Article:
I was recently reminded of a chapter by Tara McPherson in The New Media Book called “Self, Other, and Electronic Media” by an ad campaign targeted at children who are suffering from abuse at the hands of adults. McPherson describes the complexities of race representation in new media by comparing it to an older visual technology: lenticular lenses. Lenticular technology interlaced two images in such a way that when viewed through a special lens, only one image could be viewed at a time, depending on the physical position of the viewer and the image surface. The two images coexisted, but their relationship to each other was obscured. McPherson argues that this repression of relationality between the two images exemplifies the problem of constituting the self and the other as if they were not related and reflects similar difficulties in new media spaces where people may work with fragments of representation or code which obscure relationships with the larger social world.
This ad attempts to use lenticular lens technology to send different messages to adults and children, based on calculations of average height:
People in the comments have raised the predictable concerns: short parents, tall children, children of the expected size being unable to read or without access to a phone, the psychological constraints that prevent children from reporting, the problem of parents and children seeing different messages.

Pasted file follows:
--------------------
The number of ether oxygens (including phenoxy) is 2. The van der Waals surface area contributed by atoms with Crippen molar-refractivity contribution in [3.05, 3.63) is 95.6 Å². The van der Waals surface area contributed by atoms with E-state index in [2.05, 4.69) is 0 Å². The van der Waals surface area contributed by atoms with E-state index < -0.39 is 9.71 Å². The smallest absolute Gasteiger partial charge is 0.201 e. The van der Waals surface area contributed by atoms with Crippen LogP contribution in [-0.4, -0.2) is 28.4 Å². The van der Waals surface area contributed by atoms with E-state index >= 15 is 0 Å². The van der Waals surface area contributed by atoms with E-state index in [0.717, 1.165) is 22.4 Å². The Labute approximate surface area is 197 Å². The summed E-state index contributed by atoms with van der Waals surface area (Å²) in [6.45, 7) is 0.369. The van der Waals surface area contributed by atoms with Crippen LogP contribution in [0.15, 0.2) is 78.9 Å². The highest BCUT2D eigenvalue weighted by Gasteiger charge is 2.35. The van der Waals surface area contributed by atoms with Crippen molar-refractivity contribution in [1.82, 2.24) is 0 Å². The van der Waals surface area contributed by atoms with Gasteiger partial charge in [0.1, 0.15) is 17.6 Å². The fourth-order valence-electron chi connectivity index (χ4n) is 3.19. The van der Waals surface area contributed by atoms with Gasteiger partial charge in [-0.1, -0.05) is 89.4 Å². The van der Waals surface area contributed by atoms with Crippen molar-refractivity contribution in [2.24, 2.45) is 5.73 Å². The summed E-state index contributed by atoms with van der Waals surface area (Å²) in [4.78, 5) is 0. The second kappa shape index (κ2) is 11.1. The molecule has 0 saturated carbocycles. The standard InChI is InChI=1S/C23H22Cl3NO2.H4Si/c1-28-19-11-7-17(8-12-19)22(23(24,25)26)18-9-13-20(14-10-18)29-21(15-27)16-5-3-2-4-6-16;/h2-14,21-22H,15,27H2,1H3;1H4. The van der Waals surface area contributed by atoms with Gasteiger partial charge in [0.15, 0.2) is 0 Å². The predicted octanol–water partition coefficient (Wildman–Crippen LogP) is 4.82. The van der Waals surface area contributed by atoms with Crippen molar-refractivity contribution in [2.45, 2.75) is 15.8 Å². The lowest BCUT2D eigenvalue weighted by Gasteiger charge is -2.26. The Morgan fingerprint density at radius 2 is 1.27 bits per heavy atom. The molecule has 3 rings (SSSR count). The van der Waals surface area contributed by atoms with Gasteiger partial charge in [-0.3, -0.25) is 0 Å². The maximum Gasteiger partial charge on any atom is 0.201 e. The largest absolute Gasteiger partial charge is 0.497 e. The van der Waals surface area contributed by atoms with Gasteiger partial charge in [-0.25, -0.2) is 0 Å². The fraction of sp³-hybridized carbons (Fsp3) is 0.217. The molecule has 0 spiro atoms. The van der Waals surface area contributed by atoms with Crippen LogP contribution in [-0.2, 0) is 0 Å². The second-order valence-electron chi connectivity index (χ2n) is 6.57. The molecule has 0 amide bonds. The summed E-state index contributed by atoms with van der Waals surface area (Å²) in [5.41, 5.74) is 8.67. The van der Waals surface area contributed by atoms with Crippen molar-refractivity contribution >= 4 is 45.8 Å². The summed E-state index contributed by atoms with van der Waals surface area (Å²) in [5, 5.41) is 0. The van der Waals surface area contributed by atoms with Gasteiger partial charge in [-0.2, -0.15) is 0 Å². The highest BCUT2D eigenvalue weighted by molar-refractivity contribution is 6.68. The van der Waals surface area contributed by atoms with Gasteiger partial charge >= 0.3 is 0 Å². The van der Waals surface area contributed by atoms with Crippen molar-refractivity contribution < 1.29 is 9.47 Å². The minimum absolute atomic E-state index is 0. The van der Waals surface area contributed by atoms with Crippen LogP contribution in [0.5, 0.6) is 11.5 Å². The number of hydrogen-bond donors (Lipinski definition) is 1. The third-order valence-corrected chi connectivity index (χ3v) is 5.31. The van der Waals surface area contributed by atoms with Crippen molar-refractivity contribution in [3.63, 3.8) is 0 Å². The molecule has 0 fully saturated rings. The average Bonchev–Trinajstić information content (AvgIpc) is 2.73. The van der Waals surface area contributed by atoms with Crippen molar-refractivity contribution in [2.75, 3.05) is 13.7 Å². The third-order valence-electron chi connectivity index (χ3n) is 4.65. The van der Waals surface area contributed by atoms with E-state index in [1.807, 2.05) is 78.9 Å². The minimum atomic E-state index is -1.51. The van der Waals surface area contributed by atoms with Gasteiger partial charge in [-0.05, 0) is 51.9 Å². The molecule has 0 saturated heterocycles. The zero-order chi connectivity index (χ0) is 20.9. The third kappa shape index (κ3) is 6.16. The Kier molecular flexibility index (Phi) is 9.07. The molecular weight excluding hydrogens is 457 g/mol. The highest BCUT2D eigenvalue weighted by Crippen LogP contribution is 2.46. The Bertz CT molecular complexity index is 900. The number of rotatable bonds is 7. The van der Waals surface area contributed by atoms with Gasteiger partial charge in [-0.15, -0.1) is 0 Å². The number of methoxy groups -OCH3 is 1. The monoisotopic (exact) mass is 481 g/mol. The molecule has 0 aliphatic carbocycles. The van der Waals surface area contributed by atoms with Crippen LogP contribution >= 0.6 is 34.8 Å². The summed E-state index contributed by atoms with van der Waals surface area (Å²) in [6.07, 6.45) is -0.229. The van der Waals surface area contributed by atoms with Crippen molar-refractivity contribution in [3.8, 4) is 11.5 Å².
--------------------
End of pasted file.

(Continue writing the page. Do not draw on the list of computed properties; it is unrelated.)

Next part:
This last issue seems to most nearly echo the concerns that McPherson raises in her chapter. The conversation (or lack of conversation) that the ad might provoke between adult and child will rest on the premise that they observe different realities and take away different messages from them. The repressed relationship here is not so much between the two images, which can coexist, but not co-appear, but between the two viewers, the adult and the child, who coexist and co-appear in a reality that relays different messages and attempts to obscure the mechanism by which it does so. What happens when what an adult sees and what a child sees differ? How is the difference accounted for? How is the (child) self constituted in relation to the (adult) other, and vice versa? Do children and adults live in different worlds? How do we deal with lenticular realities?
The visual drama of the advertisement highlights the social drama of situations where children and the adults responsible for them are not necessarily on the same team. McPherson concludes that “[her] argument builds to a warning, a cautionary tale about the multiple modes of meaning a coded fragmentation can create” (191). Will coded messages improve the lives of children in desperate situations? Whether the ad accomplishes its stated goal or not, it has certainly brought attention to the possibilities and problems of constituting adults and children as inhabitants of unrelated realities.